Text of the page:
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2.
Artículo en Alemán | MEDLINE | ID: mdl-31811312

RESUMEN

The number of international travelers has been continuously increasing in recent decades. Among travelers, there are more and more people at an increased risk for acquiring diseases that could be prevented by vaccines or for the development of a severe course of disease. Risk groups in travel medicine are senior travelers, children, pregnant and breast-feeding women, persons with pre-existing medical conditions, and persons who visit their friends and relatives abroad (VFR). Individuals in these groups require attention during pretravel advice consultations, particularly with regards to recommended vaccinations. On the other hand, for some risk groups, particular vaccines cannot be given for safety reasons or because the response to vaccines is reduced. Not all risk groups or each vaccine have sufficient evidence available, so each patient's risks and benefits must be weighed during pretravel consultation. In this article, the particularities for each risk group with respect to pretravel immunization are highlighted.


Asunto(s)
Viaje , Vacunas , Niño , Femenino , Alemania , Humanos , Embarazo , Medicina del Viajero , Vacunación
3.
MMWR Morb Mortal Wkly Rep ; 68(46): 1062-1068, 2019 Nov 22.
Artículo en Inglés | MEDLINE | ID: mdl-31751320

RESUMEN

An estimated 219 million cases of malaria occurred worldwide in 2017, causing approximately 435,000 deaths (1). Malaria is caused by intraerythrocytic protozoa of the genus Plasmodium transmitted to humans through the bite of an infective Anopheles mosquito. Five Plasmodium species that regularly cause illness in humans are P. falciparum, P. vivax, P. ovale, P. malariae, and P. knowlesi (2). The parasite first develops in the liver before infecting red blood cells. Travelers to areas with endemic malaria can prevent malaria by taking chemoprophylaxis. However, most antimalarials do not kill the liver stages of the parasite, including hypnozoites that cause relapses of disease caused by P. vivax or P. ovale. Therefore, patients with these relapsing species must be treated with two medications: one for the acute infection, and another to treat the hypnozoites (antirelapse therapy). Until recently, primaquine was the only drug available worldwide to kill hypnozoites. Tafenoquine, a long-acting 8-aminoquinoline drug related to primaquine, was approved by the Food and Drug Administration (FDA) on July 20, 2018, for antirelapse therapy (Krintafel) and August 8, 2018, for chemoprophylaxis (Arakoda) (3,4). This report reviews evidence for the efficacy and safety of tafenoquine and provides CDC guidance for clinicians who prescribe chemoprophylaxis for travelers to areas with endemic malaria and treat malaria.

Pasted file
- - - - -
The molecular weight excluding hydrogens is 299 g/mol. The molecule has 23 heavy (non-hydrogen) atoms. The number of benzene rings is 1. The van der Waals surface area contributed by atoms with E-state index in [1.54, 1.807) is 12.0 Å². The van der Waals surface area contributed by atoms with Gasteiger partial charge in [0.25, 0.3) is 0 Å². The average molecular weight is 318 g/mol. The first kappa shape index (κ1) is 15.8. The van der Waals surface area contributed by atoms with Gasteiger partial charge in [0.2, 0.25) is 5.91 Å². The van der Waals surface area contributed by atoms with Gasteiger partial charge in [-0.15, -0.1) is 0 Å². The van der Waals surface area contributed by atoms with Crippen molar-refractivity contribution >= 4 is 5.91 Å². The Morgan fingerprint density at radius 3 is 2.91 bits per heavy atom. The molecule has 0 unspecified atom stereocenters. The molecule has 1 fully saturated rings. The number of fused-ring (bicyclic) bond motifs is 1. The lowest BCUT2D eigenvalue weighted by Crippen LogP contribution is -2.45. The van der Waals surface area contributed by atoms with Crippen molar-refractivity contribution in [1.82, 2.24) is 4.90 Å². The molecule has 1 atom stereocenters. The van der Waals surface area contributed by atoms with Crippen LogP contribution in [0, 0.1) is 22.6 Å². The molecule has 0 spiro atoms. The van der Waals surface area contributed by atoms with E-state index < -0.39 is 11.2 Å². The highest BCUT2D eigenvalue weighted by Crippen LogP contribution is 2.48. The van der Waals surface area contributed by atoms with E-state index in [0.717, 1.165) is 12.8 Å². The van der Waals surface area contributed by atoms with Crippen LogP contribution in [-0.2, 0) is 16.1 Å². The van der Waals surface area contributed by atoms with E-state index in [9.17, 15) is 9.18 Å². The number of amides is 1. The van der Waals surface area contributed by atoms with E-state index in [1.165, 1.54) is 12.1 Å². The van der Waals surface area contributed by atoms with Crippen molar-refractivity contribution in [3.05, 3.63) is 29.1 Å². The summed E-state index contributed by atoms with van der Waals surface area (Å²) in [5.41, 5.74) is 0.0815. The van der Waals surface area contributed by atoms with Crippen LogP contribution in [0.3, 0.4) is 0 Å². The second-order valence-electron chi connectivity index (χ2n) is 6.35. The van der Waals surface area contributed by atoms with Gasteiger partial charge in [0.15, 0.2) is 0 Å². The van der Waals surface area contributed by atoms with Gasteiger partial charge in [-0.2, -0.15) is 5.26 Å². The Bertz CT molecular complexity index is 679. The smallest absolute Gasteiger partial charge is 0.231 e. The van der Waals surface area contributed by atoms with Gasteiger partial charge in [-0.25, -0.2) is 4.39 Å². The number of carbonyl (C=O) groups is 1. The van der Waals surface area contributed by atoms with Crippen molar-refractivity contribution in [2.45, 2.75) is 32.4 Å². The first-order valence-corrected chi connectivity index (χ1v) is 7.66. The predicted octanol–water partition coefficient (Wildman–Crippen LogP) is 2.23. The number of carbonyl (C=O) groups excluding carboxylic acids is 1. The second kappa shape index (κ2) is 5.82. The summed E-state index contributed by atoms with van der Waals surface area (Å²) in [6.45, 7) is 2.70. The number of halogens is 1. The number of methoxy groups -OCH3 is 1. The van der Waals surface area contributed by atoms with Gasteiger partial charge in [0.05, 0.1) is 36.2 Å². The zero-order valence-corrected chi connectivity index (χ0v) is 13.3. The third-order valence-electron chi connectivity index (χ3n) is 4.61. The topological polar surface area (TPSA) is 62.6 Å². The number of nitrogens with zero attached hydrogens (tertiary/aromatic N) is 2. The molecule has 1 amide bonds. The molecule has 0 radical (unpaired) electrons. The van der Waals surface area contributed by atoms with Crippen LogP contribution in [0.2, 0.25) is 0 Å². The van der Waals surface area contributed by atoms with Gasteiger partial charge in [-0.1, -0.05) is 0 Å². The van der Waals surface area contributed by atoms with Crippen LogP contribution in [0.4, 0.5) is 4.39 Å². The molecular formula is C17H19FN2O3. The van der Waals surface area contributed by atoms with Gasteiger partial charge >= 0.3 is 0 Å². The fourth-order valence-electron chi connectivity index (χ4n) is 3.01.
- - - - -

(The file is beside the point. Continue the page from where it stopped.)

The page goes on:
Asunto(s)
Aminoquinolinas/uso terapéutico , Antimaláricos/uso terapéutico , Malaria/prevención & control , Guías de Práctica Clínica como Asunto , Prevención Secundaria , Humanos , Ensayos Clínicos Controlados Aleatorios como Asunto , Medicina del Viajero , Estados Unidos
4.
Mayo Clin Proc ; 94(11): 2314-2339, 2019 11.
Artículo en Inglés | MEDLINE | ID: mdl-31685156

RESUMEN

The pretravel management of the international traveler should be based on risk management principles. Prevention strategies and medical interventions should be based on the itinerary, preexisting health factors, and behaviors that are unique to the traveler. A structured approach to the patient interaction provides a general framework for an efficient consultation. Vaccine-preventable diseases play an important role in travel-related illnesses, and their impact is not restricted to exotic diseases in developing countries. Therefore, an immunization encounter before travel is an ideal time to update all age-appropriate immunizations as well as providing protection against diseases that pose additional risk to travelers that may be delineated by their destinations or activities. This review focuses on indications for each travel-related vaccine together with a structured synthesis and graphics that show the geographic distribution of major travel-related diseases and highlight particularly high-risk destinations and behaviors. Dosing, route of administration, need for boosters, and possible accelerated regimens for vaccines administered prior to travel are presented. Different underlying illnesses and medications produce different levels of immunocompromise, and there is much unknown in this discipline. Recommendations regarding vaccination of immunocompromised travelers have less of an evidence base than for other categories of travelers. The review presents a structured synthesis of issues pertinent to considerations for 5 special populations of traveler: child traveler, pregnant traveler, severely immunocompromised traveler, HIV-infected traveler, and traveler with other chronic underlying disease including asplenia, diabetes, and chronic liver disease.


Asunto(s)